After the binge, the bill. And after an unhealthy delay, the promise of a bailout. But no sooner had the ink dried on a deal and the soundbites from various European leaders been aired on Sunday than the markets around the world began to retreat. If Lehman Brothers was the canary in the coalmine - when it croaked nearly all of the other investment banks were nearly snuffed out - Greece could be the catalyst for the collapse of the euro.
The problem is, there is no way out. European countries were like residents of a tower block without a fire exit. When the lift stalled, they were trapped. Angela Merkel, the German chancellor, was too slow to realise the danger, or perhaps she wanted to get next Sunday's regional elections out of the way. Eventually she realised that if the Greeks defaulted, German banks would be the big losers.
The EU had been dithering about how to rescue the Greeks since the beginning of the year. Finally they sent for the IMF. Reluctantly, they promised to hand over as much as ?120 billion (Dh522.45bn), slightly more than a third of Greece's outstanding debt. Even Ireland, itself facing its worst recession since the 1980s, volunteered ?460 million. The cavalry may have come too late. The very thought of austerity has sent Greek voters to the streets and a two-day strike. More than 20,000 people marched through the capital chanting "Athens, Brussels, listen carefully: this protest will never stop".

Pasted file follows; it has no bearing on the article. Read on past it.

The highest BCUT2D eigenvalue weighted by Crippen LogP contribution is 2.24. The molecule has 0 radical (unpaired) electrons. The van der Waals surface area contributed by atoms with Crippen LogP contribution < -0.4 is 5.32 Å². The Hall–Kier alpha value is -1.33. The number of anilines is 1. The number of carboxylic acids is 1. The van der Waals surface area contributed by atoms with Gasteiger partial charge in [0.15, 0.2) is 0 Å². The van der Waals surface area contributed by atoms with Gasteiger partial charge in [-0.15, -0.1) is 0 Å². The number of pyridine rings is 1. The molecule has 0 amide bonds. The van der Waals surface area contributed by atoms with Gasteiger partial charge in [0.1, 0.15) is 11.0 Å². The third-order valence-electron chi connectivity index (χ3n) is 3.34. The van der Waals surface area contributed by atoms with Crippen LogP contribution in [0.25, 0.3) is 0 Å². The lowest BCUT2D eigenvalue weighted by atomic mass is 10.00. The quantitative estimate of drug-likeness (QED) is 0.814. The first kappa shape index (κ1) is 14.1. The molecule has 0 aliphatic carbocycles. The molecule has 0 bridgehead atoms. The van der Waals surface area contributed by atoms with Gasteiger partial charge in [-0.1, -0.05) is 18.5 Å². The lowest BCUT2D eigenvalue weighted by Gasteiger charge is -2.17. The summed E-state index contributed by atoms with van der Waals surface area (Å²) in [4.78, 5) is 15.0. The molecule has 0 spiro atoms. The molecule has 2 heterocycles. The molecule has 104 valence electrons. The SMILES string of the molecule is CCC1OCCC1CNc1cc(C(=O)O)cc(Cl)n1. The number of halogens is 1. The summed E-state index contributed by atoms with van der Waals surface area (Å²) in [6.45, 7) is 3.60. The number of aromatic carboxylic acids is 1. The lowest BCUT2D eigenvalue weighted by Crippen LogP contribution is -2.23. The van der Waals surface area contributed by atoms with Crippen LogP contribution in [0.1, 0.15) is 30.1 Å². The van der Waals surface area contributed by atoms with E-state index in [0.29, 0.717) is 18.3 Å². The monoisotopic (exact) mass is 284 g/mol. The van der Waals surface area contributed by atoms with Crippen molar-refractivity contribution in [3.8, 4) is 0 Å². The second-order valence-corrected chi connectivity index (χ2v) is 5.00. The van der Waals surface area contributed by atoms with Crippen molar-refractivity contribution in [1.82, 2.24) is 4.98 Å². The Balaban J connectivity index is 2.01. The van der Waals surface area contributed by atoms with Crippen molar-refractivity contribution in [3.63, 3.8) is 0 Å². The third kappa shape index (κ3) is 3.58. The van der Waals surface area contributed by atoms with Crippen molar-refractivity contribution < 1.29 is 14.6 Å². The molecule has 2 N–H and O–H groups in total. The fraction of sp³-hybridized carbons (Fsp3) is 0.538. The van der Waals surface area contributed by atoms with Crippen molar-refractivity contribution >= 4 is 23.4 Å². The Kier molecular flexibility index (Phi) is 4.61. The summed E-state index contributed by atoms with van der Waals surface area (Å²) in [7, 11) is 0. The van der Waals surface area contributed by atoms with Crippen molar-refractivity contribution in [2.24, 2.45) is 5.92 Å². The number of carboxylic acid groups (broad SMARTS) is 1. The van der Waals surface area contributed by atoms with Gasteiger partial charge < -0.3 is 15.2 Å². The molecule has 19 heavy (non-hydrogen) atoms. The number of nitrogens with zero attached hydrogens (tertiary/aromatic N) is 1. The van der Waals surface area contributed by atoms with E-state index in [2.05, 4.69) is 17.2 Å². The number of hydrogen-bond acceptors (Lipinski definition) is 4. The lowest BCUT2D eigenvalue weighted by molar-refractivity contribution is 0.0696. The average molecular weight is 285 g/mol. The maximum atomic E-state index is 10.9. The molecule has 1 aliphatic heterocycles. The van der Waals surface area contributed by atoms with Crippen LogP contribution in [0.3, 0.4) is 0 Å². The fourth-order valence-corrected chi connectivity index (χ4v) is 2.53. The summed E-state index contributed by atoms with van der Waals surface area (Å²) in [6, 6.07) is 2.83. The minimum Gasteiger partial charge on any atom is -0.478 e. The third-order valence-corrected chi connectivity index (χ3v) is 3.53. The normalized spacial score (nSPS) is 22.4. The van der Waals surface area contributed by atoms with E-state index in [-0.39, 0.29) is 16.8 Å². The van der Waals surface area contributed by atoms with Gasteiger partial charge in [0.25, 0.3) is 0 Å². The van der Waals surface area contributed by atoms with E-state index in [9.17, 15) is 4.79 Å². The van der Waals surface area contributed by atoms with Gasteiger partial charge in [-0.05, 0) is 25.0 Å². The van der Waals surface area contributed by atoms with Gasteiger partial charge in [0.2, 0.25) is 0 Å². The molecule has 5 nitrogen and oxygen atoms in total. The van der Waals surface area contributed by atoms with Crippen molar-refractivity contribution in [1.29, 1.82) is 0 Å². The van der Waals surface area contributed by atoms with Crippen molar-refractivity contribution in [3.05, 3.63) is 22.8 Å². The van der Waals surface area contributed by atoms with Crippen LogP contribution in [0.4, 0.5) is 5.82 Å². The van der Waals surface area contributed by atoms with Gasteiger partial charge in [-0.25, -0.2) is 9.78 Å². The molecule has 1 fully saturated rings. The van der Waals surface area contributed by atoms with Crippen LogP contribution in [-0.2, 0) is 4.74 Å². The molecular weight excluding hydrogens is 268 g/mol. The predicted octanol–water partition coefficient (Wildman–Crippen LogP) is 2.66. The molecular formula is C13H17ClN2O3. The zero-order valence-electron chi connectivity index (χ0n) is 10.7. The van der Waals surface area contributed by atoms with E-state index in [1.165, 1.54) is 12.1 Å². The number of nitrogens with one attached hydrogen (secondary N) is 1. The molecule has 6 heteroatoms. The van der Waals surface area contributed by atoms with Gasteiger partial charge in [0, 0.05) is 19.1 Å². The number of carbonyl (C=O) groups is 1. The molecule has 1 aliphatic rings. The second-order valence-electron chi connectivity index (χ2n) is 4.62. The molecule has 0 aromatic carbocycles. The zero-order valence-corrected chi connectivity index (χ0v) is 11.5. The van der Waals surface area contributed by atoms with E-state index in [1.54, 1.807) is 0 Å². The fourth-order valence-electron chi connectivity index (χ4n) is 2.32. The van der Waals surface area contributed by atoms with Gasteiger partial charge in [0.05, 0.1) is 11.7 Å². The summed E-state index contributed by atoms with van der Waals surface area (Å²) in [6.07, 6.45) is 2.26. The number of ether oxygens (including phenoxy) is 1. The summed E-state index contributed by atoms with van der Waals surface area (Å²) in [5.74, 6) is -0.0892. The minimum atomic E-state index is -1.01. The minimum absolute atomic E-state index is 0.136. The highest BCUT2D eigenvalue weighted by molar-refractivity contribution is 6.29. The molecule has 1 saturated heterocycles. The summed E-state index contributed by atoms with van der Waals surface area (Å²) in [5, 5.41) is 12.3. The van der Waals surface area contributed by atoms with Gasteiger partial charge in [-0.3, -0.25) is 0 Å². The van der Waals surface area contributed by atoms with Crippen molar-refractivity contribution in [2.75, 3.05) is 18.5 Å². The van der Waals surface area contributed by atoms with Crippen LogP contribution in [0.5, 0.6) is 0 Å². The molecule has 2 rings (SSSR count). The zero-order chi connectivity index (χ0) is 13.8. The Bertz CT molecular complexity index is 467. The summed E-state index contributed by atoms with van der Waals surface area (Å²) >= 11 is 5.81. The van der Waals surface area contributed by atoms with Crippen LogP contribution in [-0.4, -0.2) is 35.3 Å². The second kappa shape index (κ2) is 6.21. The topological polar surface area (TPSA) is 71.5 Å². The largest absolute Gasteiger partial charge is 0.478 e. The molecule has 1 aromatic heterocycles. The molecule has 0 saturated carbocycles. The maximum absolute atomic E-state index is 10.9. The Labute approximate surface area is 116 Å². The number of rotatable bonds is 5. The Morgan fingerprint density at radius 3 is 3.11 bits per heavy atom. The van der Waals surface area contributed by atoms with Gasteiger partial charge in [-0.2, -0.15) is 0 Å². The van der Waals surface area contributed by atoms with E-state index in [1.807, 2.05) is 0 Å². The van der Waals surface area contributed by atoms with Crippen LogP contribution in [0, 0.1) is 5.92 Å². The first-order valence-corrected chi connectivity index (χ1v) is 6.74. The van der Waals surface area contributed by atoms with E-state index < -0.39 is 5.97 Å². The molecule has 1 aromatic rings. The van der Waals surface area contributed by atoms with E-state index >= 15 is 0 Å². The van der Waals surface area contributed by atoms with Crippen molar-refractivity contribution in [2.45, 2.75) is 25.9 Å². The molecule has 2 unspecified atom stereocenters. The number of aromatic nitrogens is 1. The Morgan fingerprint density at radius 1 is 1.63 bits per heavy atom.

Yields on government bonds have soared while Spain, Portugal and even Italy look increasingly vulnerable. European leaders now face an unpleasant spring. Either they need to let Greece default on its debt, or hurry through closer fiscal union, with a fund to bail out heavily indebted economies. Neither is a prospect any European leader is willing to contemplate. "We are at a fork in the road," Mrs Merkel said yesterday.
Wrong. The euro is about to roll off a cliff. firstname.lastname@example.org